An analog synth
requires a very stable and well regulated power supply. My very first
synth module was the power supply for the Elekror Formant. I built
that in 1978, when I was 19 years old.
I didn't know how to etch circuit boards back then, so I made the board by taking an unetched board and grinding away the copper between the traces. The board look ugly, but this power suppy has been in use ever since, and still works perfectly.
For my new portable case, I wanted something more compact and I also wanted to retain the old supply in the workshop, for developing new modules.
I decided to design a new circuit board and use the same circuit as in the Formant. My new board is less than half the size of the Elektor board. To supply all my planned modules, I needed at least two units. That also enables me to put sensitive modules on one and noisy ones on the other.
On the prototype for my
new board, I measured the load regulation to be within 100 mV from no
load to 800 mA load. 100 mV might sound like too much variation for
precision use, but remember that in reality load current doesn't wary
between nothing and full load. Load current mainly change when you
connect a new module. You can easily trim the voltage if it should be
Maximum output current is measured to be 930 mA, but for best regulation, do not to go over 800 mA. With shorted output, the current is limited to 500 mA.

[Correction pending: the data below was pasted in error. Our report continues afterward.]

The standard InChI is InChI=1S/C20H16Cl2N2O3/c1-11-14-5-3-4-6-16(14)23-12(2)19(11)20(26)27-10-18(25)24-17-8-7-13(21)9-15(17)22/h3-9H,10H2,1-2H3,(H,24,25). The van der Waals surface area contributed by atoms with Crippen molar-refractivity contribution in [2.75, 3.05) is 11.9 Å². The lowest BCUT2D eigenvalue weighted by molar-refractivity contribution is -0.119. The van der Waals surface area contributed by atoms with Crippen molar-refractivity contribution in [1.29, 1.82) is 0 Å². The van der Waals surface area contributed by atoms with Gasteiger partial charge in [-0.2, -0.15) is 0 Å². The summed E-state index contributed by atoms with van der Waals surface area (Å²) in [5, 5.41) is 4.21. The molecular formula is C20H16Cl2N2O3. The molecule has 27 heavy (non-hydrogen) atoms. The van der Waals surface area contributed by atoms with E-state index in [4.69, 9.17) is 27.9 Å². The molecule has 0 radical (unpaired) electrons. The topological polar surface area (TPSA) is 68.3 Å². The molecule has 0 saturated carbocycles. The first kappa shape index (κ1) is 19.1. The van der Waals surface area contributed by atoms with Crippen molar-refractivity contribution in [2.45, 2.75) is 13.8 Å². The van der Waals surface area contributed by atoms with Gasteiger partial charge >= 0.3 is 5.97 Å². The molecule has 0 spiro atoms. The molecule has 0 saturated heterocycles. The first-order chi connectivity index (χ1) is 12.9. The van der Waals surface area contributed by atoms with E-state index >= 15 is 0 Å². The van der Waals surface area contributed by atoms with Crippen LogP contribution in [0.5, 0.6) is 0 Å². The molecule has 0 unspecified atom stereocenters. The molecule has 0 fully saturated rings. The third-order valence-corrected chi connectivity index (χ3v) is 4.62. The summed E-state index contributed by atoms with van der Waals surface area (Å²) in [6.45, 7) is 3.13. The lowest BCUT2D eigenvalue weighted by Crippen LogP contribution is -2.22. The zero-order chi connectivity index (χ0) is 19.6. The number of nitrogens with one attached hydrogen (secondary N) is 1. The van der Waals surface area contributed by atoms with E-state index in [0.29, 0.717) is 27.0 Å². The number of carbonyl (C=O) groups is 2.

Temperature drift seems to be no more than a few millivolts, under normal operating conditions.
Circuit board layout (PDF-file)
Component placement (PDF-file)
On top of the
power supply unit, there is a normal computer fan, which runs on
reduced voltage, from the 10V supply. I used diodes to drop the
voltage below 10V. The heatsinks are inside the channel, which the
circuit boards and the plywood sides form.
The banana jacks are for monitoring the voltages and currents from each unit. By removing the brass links between the banana jacks, an ampèremeter can be connected in series with the load.
All my modules use the same connector for the power. This connector also contain two channels of keyboard control voltages and gates. These are normally connected to the two MIDI-to-CV-converters. Above is a pinout plan for the power connector.
This is the power distribution bus, which connectors for 24 modules. The two rows of connectors are connected to the two separate +-15 volt supplies.